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The Changing Face of Antitrust Law: U.S. Supreme Court Abandons Long-Standing Antitrust Rule


Bundling arrangements, such as requiring a purchaser of an inkjet printer to also buy all paper and replacement ink cartridges from the printer's manufacturer, may now be lawful for the first time under a major new U.S. Supreme Court antitrust decision. . Want a car? You might be required to buy all the oil, tires and other replacement parts from the car's manufacturer. Maintenance of the car may have to be done at the manufacturer's related dealership as well. These suggested bundling arrangements may be on their way as the result of the Illinois Tool Works decision.

On March 1, 2006, the need for a decision collided at the intersection of antitrust and intellectual property. As a result, in Illinois Tool Works, Inc., et al. v. Independent Inc., No. 04-1329, the Supreme Court of the United States threw out a near-half century old antitrust rule which made it difficult for owners of patents and copyrights to tie sales of their products to other products'' sales.

The old, now-abandoned rule created a presumption the patent holder had "market power." "Market powers" presence is a major hurdle for plaintiffs to overcome to prove a Sherman Act violation. See, International Salt Co. v. United States, 68 SCt 12 (1947) (first U S Supreme Court case holding patent tying violated Sherman Act); United States v. Loews, 83 SCt 97 (1962) (established an express legal presumption of market power exists when the original, or "tying," product is patented).

Precedent Undone

Under a series of decisions stretching back more than four decades, the Court repeatedly held a patent or copyright created a presumption of market power which prevented the maker of a patented or copyrighted product from requiring its purchasers to buy another tied product. If a maker did so, it violated § 1 of the Sherman Act. The Court's ruling in Illinois Tool dropped the major parts of this presumption of market power, and granted owners of intellectual property rights much more latitude to bundle their products with other goods or services.

The Illinois Tool Works antitrust claim arose from a patent infringement suit filed by a division of Illinois Tool Works. Illinois Tool Works manufactures patented inkjet printers used by other companies to print bar codes on cartons. The license agreement conditioned use of the product on the purchase of replacement ink only from Illinois Tool Works.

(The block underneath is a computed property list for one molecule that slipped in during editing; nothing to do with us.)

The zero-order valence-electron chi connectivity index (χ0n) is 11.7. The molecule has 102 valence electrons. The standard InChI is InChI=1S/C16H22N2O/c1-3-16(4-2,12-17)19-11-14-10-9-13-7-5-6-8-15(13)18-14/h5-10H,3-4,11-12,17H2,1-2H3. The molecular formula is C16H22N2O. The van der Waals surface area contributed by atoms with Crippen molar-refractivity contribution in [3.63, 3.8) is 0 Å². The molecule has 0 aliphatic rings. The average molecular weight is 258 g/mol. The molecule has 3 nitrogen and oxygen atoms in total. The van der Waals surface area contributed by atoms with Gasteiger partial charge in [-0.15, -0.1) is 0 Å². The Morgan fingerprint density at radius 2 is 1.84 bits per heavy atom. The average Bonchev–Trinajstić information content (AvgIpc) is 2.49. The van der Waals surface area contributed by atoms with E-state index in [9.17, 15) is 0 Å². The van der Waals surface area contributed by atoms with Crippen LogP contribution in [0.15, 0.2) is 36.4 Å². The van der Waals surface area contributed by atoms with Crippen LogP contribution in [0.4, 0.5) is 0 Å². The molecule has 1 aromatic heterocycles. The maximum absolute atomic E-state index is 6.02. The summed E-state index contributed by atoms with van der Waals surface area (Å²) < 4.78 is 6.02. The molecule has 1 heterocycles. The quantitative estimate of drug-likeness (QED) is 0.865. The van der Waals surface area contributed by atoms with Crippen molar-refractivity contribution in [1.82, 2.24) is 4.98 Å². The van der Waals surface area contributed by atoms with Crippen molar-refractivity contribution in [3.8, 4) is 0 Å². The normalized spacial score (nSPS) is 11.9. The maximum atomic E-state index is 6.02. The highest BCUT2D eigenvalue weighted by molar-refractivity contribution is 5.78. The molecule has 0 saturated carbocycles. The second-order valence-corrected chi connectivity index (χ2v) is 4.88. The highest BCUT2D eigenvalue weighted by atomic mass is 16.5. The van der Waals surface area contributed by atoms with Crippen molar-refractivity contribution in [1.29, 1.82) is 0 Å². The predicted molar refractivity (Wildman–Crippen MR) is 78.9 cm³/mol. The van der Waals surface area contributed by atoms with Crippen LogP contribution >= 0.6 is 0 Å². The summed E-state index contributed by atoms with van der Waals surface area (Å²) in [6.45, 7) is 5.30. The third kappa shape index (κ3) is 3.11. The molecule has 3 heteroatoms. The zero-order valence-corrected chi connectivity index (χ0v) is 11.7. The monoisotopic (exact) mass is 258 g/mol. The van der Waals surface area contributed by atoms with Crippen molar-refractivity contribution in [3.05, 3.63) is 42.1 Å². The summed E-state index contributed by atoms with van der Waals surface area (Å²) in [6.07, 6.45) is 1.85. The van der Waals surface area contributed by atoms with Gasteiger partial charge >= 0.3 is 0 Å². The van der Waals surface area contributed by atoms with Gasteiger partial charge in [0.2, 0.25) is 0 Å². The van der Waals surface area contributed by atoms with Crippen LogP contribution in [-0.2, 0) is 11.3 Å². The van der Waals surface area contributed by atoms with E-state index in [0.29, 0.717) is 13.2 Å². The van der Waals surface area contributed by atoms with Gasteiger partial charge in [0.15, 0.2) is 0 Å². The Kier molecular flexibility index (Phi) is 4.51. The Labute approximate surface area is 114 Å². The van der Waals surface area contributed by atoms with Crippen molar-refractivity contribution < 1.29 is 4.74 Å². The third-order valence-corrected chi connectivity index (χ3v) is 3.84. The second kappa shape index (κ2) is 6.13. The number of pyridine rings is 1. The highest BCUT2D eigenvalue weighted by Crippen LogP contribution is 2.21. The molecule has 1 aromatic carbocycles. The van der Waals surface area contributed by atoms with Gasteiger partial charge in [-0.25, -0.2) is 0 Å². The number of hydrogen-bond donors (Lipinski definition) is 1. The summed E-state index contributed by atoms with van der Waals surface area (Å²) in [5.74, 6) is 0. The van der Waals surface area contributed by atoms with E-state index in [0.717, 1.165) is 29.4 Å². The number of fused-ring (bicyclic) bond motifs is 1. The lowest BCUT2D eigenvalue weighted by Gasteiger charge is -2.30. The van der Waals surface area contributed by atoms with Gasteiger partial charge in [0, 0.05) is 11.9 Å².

Independent Ink, of California sells replacement ink that costs less than Illinois Tool Works'' ink, and works in all Illinois Tool Works'' printers. In 1997, Illinois Tool Works'' sued Independent Ink for patent infringement. Independent Ink's 1998 suit sought declaratory judgment of non-infringement and invalidity of Illinois Tool Works'' patents. Independent Ink later added allegations that Illinois Tool Works was engaged in a "tying" in violation of § 1 of the Sherman Act.

The Appeals Courts and Final Results

The U.S. Court of Appeals for the Federal Circuit begrudgingly found in favor of Independent Ink noting it was bound by Supreme Court precedent.

The Supreme Court's unanimous Opinion, written by Justice John Paul Stevens, indicated the underlying rationale for the presumption was a desire to stop tying. However, in recent years, the Court repeatedly rejected this negative view of tying.

The Court held: "Congress, the antitrust enforcement agencies and most economists have all reached the conclusion that a patent does not necessarily confer market power upon the patentee. Today, we have reached the same conclusion, and therefore hold that, in all cases involving a tying arrangement, the plaintiff must prove that the defendant has market power in the tying product."

Risks in the Result

Although many may hail the Court's Opinion, there is concern whether the Court went too far. The danger is without some type of presumption, perhaps even a rebuttable presumption of antitrust activity, many smaller companies cannot afford to vindicate their rights against antitrust violators.

For instance, Independent Inc., a 35-person firm, must now either drop its lawsuit or wage an expensive uphill battle trying to prove Illinois Tool Works has market power over industrial bar code printers. If Independent Inc. elects not to continue, there will be no way for customers to get the benefit of an unbundled marketplace for the ink and printing products they need. Extended across the economy, this outcome threatens more consolidation and far less far-market opportunity for small and independent businesses.

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